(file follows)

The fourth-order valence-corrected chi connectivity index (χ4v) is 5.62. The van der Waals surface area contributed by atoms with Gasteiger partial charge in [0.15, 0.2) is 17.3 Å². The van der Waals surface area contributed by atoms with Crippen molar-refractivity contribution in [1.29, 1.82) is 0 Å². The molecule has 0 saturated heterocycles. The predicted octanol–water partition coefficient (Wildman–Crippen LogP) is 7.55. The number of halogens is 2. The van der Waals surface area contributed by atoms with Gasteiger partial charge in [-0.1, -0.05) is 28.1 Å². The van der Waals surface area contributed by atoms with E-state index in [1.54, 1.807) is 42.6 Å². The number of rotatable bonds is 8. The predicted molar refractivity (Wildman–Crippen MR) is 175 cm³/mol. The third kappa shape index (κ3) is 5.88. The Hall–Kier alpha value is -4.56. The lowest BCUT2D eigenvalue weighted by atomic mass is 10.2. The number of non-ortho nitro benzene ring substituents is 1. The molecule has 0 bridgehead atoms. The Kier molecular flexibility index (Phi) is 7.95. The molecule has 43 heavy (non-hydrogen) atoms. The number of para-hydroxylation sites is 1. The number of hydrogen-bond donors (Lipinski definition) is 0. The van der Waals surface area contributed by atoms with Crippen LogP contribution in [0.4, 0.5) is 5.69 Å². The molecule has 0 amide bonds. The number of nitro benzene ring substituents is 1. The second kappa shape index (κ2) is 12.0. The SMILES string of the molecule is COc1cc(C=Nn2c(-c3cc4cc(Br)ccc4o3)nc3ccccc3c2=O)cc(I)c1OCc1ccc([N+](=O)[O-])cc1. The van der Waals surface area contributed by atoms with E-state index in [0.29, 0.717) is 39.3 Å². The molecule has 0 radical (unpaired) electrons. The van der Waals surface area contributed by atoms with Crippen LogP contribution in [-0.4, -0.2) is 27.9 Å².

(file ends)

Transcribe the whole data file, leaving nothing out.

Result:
The fourth-order valence-corrected chi connectivity index (χ4v) is 5.62. The van der Waals surface area contributed by atoms with Gasteiger partial charge in [0.15, 0.2) is 17.3 Å². The van der Waals surface area contributed by atoms with Crippen molar-refractivity contribution in [1.29, 1.82) is 0 Å². The molecule has 0 saturated heterocycles. The predicted octanol–water partition coefficient (Wildman–Crippen LogP) is 7.55. The number of halogens is 2. The van der Waals surface area contributed by atoms with Gasteiger partial charge in [-0.1, -0.05) is 28.1 Å². The van der Waals surface area contributed by atoms with E-state index in [1.54, 1.807) is 42.6 Å². The number of rotatable bonds is 8. The predicted molar refractivity (Wildman–Crippen MR) is 175 cm³/mol. The third kappa shape index (κ3) is 5.88. The Hall–Kier alpha value is -4.56. The lowest BCUT2D eigenvalue weighted by atomic mass is 10.2. The number of non-ortho nitro benzene ring substituents is 1. The molecule has 0 bridgehead atoms. The Kier molecular flexibility index (Phi) is 7.95. The molecule has 43 heavy (non-hydrogen) atoms. The number of para-hydroxylation sites is 1. The number of hydrogen-bond donors (Lipinski definition) is 0. The van der Waals surface area contributed by atoms with Crippen LogP contribution in [0.4, 0.5) is 5.69 Å². The molecule has 0 amide bonds. The number of nitro benzene ring substituents is 1. The second kappa shape index (κ2) is 12.0. The SMILES string of the molecule is COc1cc(C=Nn2c(-c3cc4cc(Br)ccc4o3)nc3ccccc3c2=O)cc(I)c1OCc1ccc([N+](=O)[O-])cc1. The van der Waals surface area contributed by atoms with E-state index in [0.29, 0.717) is 39.3 Å². The molecule has 0 radical (unpaired) electrons. The van der Waals surface area contributed by atoms with Crippen LogP contribution in [-0.4, -0.2) is 27.9 Å².